Farmer's Market Huntington WV

Local resource for farmer’s market in Huntington. Includes detailed information on local businesses that provide access to local produce and organic food, as well as advice and content on healthy eating.

Central City Market
(304) 525-1500
555 West 14th Street
Huntington, WV
General Information
Covered : No
Open Year Round : Yes
Programs
WIC Accepted : Yes
SFMNP Accepted : Yes
SNAP Accepted : Yes
Hours
Monday-Saturday, 10 a.m. - 5 p.m.
County
Cabell

Boyd County Farmers Market
2420 Center Street
Catlettsburg, KY
 
Boyd County Farmers Market I
(606) 325-3449
US 60 at Fannin's Toyota; 5 Miles from I-64 and 5 Miles Outside Ashland
Ashland, KY
General Information
Covered : No
Open Year Round : No
Programs
WIC Accepted : No
SFMNP Accepted : No
SNAP Accepted : No
Hours
June-October Saturday, 8:00a.m. - 5:00p.m.

Wayne County Farmers Market
Wayne, WV
General Information
Covered : No
Open Year Round : No
Programs
WIC Accepted : Yes
SFMNP Accepted : Yes
SNAP Accepted : No
Hours
April-October Tuesday, Thursday & Saturday 7:30 a.m. - 6 p.m.
County
Wayne

City of Ironton Farmers Market
(740) 532-3833
5Th Street And Park Avenue
Ironton, OH
Hours
July-October Saturday, 7:00 A.M.- 4:00 P.M.
Other
Year Round?: No
Year Round?: No
Credit/Debit: No
Wic: No
Snap: No
Sfmnp: No
Wic Cash?: No

Boyd County Farmers Market III
(606) 325-3449
Downtown Cattettsburg; Kentucky Farmers Bank Parking Lot
Cattettsburg, KY
General Information
Covered : No
Open Year Round : No
Programs
WIC Accepted : No
SFMNP Accepted : No
SNAP Accepted : No
Hours
June-October Saturday, 8:00a.m. - 5:00p.m.

Boyd County Farmers Market
7404 Us Route 60
Ashland, KY
 
Boyd County Farmers Market II
(606) 939-5184
Downtown Ashland at Transportation Center; Outside of Flood Wall, 16th Stre
Ashland, KY
General Information
Covered : No
Open Year Round : Yes
Programs
WIC Accepted : No
SFMNP Accepted : No
SNAP Accepted : No
Hours
Wed, Fri, Sat, 8:00a.m. - 5:00p.m.
County
Boyd

City of Ironton Farmers Market
(740) 532-3833
5th Street and Park Avenue
Ironton, OH
General Information
Covered : No
Open Year Round : No
Programs
WIC Accepted : No
SFMNP Accepted : No
SNAP Accepted : No
Hours
July-October Saturday, 7:00 a.m.- 4:00 p.m.
County
Lawrence

Greenup County Farmers Market I
(606) 473-9881
1007 Bellefonte Road; Advance Memorial United Methodist Church
Flatwoods, KY
General Information
Covered : No
Open Year Round : No
Programs
WIC Accepted : No
SFMNP Accepted : No
SNAP Accepted : No
Hours
July-October Tuesday & Saturday, 8:00a.m. - 3:00p.m.

Agriculture Shock

The simple act of planting a seed and watching it grow has degraded
into bizarre synthetic agriculture based on chemical pesticides and fertilizers.
More disturbing still are the so-called genetically modified “Frankenfoods” that
further distance fruits and vegetables from nature. But most distressing of all,
chemical agriculture’s crops may contain significantly less nutrition than you think.

By Eric Schneider

November 2007

 When thinking of agriculture, it’s easy to imagine the scene of a farmer in a sunlit field or Johnny Appleseed planting a future orchard. However romantic, these notions touch on the inherent simplicity of farming, which—at its most basic—involves people working with nature to produce food beyond their immediate needs. What doesn’t come to mind are planes dropping clouds of chemicals on an expanse of crops or scientists working to modify plant genes. But, increasingly, these are common aspects of modern agriculture.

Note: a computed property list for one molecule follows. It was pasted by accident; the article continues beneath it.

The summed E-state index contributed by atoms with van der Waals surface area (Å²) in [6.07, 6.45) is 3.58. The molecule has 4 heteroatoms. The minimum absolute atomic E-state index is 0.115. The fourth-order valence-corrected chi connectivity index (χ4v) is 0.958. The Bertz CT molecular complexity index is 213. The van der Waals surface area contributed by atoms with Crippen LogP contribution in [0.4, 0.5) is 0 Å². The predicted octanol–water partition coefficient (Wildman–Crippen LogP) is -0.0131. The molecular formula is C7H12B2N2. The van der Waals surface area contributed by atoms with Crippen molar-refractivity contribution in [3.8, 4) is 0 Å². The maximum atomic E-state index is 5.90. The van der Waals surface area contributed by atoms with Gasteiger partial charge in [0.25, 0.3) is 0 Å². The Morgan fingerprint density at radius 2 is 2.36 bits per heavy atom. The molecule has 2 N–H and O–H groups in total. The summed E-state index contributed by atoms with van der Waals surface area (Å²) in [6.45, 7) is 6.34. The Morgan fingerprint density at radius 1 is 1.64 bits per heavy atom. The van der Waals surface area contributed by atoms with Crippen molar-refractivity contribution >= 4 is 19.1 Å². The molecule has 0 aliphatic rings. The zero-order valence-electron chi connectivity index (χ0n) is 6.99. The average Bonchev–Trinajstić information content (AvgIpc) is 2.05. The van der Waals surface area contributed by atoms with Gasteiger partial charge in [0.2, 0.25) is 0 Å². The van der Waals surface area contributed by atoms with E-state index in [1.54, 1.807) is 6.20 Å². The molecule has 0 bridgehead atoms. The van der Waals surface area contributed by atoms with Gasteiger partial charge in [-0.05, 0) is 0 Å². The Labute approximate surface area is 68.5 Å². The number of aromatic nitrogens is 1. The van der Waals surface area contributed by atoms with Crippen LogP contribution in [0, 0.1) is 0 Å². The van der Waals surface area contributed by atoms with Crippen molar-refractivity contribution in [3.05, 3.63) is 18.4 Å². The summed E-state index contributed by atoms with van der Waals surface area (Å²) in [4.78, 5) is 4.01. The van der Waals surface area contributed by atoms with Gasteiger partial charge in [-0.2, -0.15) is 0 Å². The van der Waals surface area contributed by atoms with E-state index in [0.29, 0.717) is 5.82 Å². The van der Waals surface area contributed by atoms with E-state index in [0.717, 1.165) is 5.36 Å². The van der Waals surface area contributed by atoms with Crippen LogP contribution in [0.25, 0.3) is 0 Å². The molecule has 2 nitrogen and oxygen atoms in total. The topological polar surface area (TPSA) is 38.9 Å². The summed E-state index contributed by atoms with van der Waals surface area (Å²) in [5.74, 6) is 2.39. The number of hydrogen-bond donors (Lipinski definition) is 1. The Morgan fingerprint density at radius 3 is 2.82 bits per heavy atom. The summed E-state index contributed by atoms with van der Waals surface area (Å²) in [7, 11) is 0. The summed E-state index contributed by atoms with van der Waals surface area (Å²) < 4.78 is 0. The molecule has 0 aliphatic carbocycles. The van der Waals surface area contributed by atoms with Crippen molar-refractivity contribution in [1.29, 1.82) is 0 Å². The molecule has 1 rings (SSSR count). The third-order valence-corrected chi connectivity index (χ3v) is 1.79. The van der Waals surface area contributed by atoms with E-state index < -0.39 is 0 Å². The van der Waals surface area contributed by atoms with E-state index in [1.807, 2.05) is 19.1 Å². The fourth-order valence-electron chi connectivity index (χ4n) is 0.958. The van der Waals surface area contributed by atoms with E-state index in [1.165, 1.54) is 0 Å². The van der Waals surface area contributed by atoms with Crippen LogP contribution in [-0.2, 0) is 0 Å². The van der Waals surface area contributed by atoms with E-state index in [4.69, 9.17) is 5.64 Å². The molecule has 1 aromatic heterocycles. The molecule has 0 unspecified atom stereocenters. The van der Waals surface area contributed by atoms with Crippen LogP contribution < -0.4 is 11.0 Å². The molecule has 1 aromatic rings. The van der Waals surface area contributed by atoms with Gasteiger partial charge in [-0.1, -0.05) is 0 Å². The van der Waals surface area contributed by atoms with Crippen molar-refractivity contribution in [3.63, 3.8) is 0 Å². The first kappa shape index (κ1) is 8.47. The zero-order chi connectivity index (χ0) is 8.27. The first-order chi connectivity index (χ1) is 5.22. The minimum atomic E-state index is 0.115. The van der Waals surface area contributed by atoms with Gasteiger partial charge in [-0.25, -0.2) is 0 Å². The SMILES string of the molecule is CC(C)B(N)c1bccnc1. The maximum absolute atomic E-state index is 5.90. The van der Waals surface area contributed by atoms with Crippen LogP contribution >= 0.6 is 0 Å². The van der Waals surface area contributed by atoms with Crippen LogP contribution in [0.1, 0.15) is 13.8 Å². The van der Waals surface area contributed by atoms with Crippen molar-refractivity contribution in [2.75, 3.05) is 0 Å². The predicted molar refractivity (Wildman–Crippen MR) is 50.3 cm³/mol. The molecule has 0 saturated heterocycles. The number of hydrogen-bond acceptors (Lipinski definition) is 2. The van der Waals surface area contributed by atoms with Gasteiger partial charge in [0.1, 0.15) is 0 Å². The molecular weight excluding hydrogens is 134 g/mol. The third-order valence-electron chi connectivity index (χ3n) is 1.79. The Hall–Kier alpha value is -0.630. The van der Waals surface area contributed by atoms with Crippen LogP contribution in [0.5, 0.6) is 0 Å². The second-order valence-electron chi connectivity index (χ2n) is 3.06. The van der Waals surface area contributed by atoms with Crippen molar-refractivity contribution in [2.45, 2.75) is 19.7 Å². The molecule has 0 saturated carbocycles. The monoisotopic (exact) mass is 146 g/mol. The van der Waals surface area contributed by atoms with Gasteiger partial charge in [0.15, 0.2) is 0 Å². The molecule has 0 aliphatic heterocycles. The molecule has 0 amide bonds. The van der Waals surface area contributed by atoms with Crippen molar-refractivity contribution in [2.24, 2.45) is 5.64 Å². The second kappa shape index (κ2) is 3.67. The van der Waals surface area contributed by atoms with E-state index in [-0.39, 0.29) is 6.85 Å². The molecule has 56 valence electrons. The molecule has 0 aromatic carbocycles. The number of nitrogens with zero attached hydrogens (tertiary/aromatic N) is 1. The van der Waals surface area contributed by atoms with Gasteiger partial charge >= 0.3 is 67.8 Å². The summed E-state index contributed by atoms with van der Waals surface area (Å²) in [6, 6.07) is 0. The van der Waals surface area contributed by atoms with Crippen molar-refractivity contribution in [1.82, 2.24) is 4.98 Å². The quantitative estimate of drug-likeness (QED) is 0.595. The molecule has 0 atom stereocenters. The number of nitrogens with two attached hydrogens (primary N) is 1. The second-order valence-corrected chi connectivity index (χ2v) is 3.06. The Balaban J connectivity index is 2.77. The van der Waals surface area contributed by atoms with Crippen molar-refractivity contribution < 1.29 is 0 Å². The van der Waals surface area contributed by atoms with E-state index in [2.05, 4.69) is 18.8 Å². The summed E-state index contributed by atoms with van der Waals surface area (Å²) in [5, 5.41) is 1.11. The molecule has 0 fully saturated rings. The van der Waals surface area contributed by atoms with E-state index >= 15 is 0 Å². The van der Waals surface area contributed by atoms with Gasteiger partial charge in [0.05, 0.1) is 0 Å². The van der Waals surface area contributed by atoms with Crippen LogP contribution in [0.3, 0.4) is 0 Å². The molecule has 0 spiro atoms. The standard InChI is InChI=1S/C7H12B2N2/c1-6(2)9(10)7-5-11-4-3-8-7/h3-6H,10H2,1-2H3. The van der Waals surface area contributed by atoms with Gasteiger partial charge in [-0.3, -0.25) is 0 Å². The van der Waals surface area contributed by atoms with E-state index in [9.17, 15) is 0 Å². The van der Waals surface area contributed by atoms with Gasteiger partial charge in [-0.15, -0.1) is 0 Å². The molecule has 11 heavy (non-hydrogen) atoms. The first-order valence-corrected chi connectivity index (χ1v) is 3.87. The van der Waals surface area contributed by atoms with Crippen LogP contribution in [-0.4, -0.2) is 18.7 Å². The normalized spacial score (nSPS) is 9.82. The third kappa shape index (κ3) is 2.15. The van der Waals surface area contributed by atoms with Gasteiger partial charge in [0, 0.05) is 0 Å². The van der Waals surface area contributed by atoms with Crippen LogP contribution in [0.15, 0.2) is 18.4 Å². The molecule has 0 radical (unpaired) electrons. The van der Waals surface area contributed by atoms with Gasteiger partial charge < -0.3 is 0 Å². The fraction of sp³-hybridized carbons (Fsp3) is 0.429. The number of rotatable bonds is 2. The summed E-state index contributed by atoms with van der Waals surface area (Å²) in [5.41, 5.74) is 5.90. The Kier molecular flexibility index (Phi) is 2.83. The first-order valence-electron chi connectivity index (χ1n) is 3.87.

Natural farming methods served the world well for thousands of years. But while the Industrial Revolution brought about exponential innovation and vastly greater yields, in the last half of the 20th century even these strides seemed insufficient in the face of surging population and an insatiable desire for productivity above all else. This quest for ever-higher yields initially focused on deterring crop-eating animals and insects, ultimately leading to many decidedly non-organic tactics.

The elder statesmen of unnatural agricultural practices, chemical pesticides came into prominence during the 1940s. Though pesticides were generally quite effective in exterminating harmful insects, it was discovered that they also left behind compounds that poisoned the environment. This issue was publicly exposed in writer/biologist Rachel Carson’s renowned 1962 book, Silent Spring, which led to the widespread banning of the synthetic DDT and essentially jump-started the environmental movement. But pesticide use has continued (and even increased) since that time, resulting in depletion of nutrients in the soil—which, in turn, means less nutrients in crops—as well as chemical residues that remain in produce. While the Environ­mental Protection Agency (EPA) sets limits on pesticides, the trace amounts allowed in many foods can still be linked directly to illnesses such as cancer and Parkinson’s disease. In a 2005 report published by the United States Department of Agriculture (USDA), a disturbing 73% of fresh fruit and vegetables tested showed detectable pesticide residues.

Frankenfood Future?
    Concern about pesticides not only brought about increased environmental awareness, it prompted a shift towards organic food, particularly in recent years. Generally overlapping with this period, however, has been the rise of genetically modified organisms (GMOs), the result of scientists altering the structure of plants to obtain a specific immunity or trait rather than ach...

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